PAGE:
COME ALL YE RYE FAITHFUL

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By Ronak Ghorbani

Christ is alive and well on the Ryerson campus, and there are 100 tabloid-sized glossy posters to prove it.

You may have noticed one of them, featuring the slogan “Come and see” and a young air-brushed face, pasted on walls and doors around the Ryerson Campus.

They are ads for the Inter-Varsity Christian Fellowship, Ryerson’s oldest Christian student group.

This year, the posters have helped attract a membership of nearly 40 students.

Jessica Zeyl, a private staffer hired to head the Ryerson chapter, recalled that when she was a student at Ryerson in 1998, there were only two Christian groups on campus — the Chinese Christian Fellowship and the IVCF.

Since then, the number of Christian groups has grown to seven. The new groups are Campus for Christ, the Catholic Students’ Association, the Winners Fellowship, Arab Christian and the Morningstar Christian Fellowship.

Aside from the seven Christian groups, Ryerson plays host to three Muslim groups, one Jewish group, one Hindu group and one Sikh group.

Each RSU-sponsored student group is eligible for $900 in funding, plus a maximum of two grants at $500 a piece.

Zeyl said Ryerson’s Christian groups are distinct enough to justify the division, arguing that they are denominationally and “culturally” distinct.

“Some of the groups are very specialized,” she said, adding that the “RSU doesn’t easily approve new groups. They don’t like the splintering effect.”

Another IVCF member, second-year photography student Ainsley Boyd, said.

“It’s kind of weird to me – I kind of wish that it was all one big group. I don’t understand denominations; it all really should be the same thing, because fundamentally it’s all the same.”

Zeyl mentioned that each group has its own local, national or international bureaucracy. Some of these organizations are behind the decision to establish, staff and support a Ryerson chapter.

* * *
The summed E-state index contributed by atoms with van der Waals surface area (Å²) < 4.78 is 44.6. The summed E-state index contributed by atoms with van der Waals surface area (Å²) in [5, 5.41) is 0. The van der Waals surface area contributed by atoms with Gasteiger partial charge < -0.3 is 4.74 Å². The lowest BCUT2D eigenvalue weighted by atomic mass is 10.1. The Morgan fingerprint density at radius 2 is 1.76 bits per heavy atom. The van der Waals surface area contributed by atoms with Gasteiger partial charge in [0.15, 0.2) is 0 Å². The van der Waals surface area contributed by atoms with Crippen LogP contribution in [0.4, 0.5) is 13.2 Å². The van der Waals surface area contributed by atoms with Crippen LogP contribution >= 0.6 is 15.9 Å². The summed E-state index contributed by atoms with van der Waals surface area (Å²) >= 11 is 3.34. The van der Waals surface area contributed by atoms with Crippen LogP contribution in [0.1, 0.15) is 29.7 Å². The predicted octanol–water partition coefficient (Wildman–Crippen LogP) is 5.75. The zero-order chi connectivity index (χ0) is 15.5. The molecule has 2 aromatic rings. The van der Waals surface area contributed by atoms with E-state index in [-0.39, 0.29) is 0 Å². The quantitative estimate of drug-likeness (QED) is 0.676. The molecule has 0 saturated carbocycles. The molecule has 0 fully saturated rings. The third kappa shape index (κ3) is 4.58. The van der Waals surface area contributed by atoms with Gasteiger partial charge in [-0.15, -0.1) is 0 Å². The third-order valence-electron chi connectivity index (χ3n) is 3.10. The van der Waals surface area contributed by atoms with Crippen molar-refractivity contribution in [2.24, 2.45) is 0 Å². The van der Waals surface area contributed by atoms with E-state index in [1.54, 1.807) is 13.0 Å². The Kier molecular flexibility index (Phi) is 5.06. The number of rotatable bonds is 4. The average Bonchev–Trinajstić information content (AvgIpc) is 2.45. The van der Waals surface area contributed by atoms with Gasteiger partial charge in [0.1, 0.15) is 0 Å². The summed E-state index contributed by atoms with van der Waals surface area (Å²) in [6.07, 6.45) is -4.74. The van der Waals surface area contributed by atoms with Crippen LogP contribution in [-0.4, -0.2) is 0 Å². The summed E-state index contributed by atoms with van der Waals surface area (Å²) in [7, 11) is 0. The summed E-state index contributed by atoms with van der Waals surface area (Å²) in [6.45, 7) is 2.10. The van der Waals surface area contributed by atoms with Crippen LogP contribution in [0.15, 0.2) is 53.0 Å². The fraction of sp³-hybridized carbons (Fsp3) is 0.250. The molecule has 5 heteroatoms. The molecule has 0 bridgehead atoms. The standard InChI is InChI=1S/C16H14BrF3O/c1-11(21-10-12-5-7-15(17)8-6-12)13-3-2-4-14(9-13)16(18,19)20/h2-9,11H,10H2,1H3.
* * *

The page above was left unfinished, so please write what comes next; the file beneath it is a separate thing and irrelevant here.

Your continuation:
IVCF is an international evangelical organization that has been in Canada since 1928 and has over 60 chapters in universities and colleges across the country.

The Ryerson chapter dates from the 1960s, making it one of the first Christian groups on campus.

The American branch has over 35,000 student members in 560 chapters.

“I joined Inter-Varsity because I felt that it was a very welcoming environment,” said C.J. Astronomo, a second-year theatre production student.

“It was also one of the first groups that really cared about who I was as a person.”

Zeyl said IVCF pomotes “spiritual growth, leadership development, being good responsible citizens of the world and seeking out social justice.”

IVCF Canada and IVCF America have a very close relationship. They both share the same values and purpose, which is to “transform” members into committed followers of Jesus Christ, all the while demonstrating Christian love.

At the same time, she referred to Ryerson’s chapter as a “subculture” within the wider body.

IVCF owns a publishing company, InterVarsity Press, a resource tool for Christian youth to help them understand their religion and question it.

Some of the books, however, are more controversial. Ex-Gays? A Longitudinal Study of Religiously Mediated Change in Sexual Orientation, published recently by InterVarsity, looks at ways religious psychotherapy can be used to alter a person’s sexual orientation.

Written by two U.S. university psychology professors, Stanton Jones and Mark Yarhouse, the authors claim to have made a breakthrough in mental health.

Zeyl wasn’t aware of the book, but said there was a “wide range” of topics covered by InterVarsity Press. She emphasized that the organization might have “an official stance, but within that, there would be a plurality of perspectives.”

She personally recommended a “spectrum of thinking on sexuality that isn’t black or white.”

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